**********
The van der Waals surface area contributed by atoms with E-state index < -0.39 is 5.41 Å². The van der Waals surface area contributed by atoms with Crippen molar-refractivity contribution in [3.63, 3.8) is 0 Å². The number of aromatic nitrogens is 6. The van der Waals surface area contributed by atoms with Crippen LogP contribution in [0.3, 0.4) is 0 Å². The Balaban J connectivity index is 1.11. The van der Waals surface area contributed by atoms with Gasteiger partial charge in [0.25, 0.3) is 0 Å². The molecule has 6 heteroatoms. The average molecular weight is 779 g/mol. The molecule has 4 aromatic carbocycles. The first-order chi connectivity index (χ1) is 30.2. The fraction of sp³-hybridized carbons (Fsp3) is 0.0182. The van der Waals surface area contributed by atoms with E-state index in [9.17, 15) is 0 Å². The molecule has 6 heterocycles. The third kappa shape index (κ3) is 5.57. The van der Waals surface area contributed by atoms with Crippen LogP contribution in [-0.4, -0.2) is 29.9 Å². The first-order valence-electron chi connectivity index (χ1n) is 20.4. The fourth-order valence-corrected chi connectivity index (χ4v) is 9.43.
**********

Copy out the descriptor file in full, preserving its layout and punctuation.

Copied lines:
The van der Waals surface area contributed by atoms with E-state index < -0.39 is 5.41 Å². The van der Waals surface area contributed by atoms with Crippen molar-refractivity contribution in [3.63, 3.8) is 0 Å². The number of aromatic nitrogens is 6. The van der Waals surface area contributed by atoms with Crippen LogP contribution in [0.3, 0.4) is 0 Å². The Balaban J connectivity index is 1.11. The van der Waals surface area contributed by atoms with Gasteiger partial charge in [0.25, 0.3) is 0 Å². The molecule has 6 heteroatoms. The average molecular weight is 779 g/mol. The molecule has 4 aromatic carbocycles. The first-order chi connectivity index (χ1) is 30.2. The fraction of sp³-hybridized carbons (Fsp3) is 0.0182. The van der Waals surface area contributed by atoms with E-state index in [9.17, 15) is 0 Å². The molecule has 6 heterocycles. The third kappa shape index (κ3) is 5.57. The van der Waals surface area contributed by atoms with Crippen LogP contribution in [-0.4, -0.2) is 29.9 Å². The first-order valence-electron chi connectivity index (χ1n) is 20.4. The fourth-order valence-corrected chi connectivity index (χ4v) is 9.43.